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Edgar Cayce, 1877-1945, was an individual with a special gift. According to many, he seemed to access what might be called "the collective knowledge of the Universe." While in a light trance state, he did readings, or consultations, for people who needed help. (The individual did not need to be present.) These readings, given in the early 1900s through the 1940s, addressed the full realm of physical and metaphysical topics. All readings were carefully recorded and are now archived at the Association for Research and Enlightenment (A.R.E.), Virginia Beach, Virginia.
David McMillins Case Studies in Depression, Based on the Edgar Cayce Health Methods summarizes much of the information found in the A.R.E. archives relating to depression and manic depression. The premise is that medicines preoccupation with biochemistry is well founded but not complete.
McMillin explores the definition of depression and the interactions of physical conditions with brain functions. He explains current theories and treatments, and compares them to the readings done for individuals with depression. There are some interesting one-to-one relationships, suggesting that Edgar Cayce may have been on target with many of his diagnoses.
The Cayce readings indicate that depression should be treated from a holistic viewpointbody, mind, and spirit. No doubt, both psychiatrists and their patients would agree with this. However, someone with depression might ask, "Do methods from the early part of this Century apply to today?"
The answers would be yes, no, and maybe.
The excerpts of letters to Cayce, requesting help, are haunting. The writing may be in the genteel style of the first decades of the 1900s, but the symptoms of depression are timeless. The treatments which Cayce suggests (in trance) reflect simpler times: iodine solutions, mild electrotherapy, spinal manipulations, detoxification, exercise, relaxation, positive thinking.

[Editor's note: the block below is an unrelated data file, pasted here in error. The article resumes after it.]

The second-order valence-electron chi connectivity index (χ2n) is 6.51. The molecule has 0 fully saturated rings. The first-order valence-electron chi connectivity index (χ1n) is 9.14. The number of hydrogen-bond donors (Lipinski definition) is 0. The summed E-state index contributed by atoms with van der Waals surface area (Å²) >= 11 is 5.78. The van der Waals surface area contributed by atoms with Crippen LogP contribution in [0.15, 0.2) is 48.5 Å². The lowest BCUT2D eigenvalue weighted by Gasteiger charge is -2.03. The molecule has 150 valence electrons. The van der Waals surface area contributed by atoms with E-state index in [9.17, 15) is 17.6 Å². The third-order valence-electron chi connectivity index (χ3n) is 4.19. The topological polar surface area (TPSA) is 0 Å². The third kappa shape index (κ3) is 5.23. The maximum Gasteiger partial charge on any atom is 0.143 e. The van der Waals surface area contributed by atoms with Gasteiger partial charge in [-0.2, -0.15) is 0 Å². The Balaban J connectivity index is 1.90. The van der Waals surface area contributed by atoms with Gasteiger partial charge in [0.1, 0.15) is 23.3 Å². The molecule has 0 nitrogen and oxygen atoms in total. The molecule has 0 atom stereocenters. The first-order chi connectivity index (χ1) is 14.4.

Some of Cayces spiritual treatises on depression are cloaked in esoterica relating to karma, kundalini, and past lives. The readings occasionally note the spiritual bankruptcy of people with mental illnesses. This is offensive to many of us (patients) today. He also admonishes individuals to spend more time in prayer and Bible study. However, the people who sought help from Edgar Cayce expected these types of comments--they were hungry for any information that might come from the renown psychic reader.
Unfortunately, there was little follow-up from the people for whom the various treatments were suggested. We do not know if the Cayce methods actually work. Obviously some of the simpler methods are keys to good health, no matter what the ailment.
McMillin states that the purpose of the book "is not to convert, convince, or engage in philosophical arguments, but simply to present the Edgar Cayce material as accurately as possible" (p. 116). This he has done. McMillin also presents treatment suggestions, based on the readings, which could be part of a holistic therapy program for depression.
The book is recommended as an introduction to Cayces readings on mental illnesses. Mental health therapists exploring the history of holistic health might also find this book interesting.
Joy Ikelman has worked as a scientific writer and editor for more than twenty years. She has a B.S. from Concordia College, Nebraska, with additional coursework from the University of Colorado. She is published in the fields of geophysics and the history of science. Joy has also written newsletters, book reviews, and press releases while participating in various community organizations. Her favorite activity is enjoying quiet time with Ike, her sweetheart of 21 years. Her interest in mental health preceded her own diagnosis with bipolar disorder. Philosophically, Joy believes that knowledge is power, and that a patient with any illness has a fundamental right to question, learn, and contribute.
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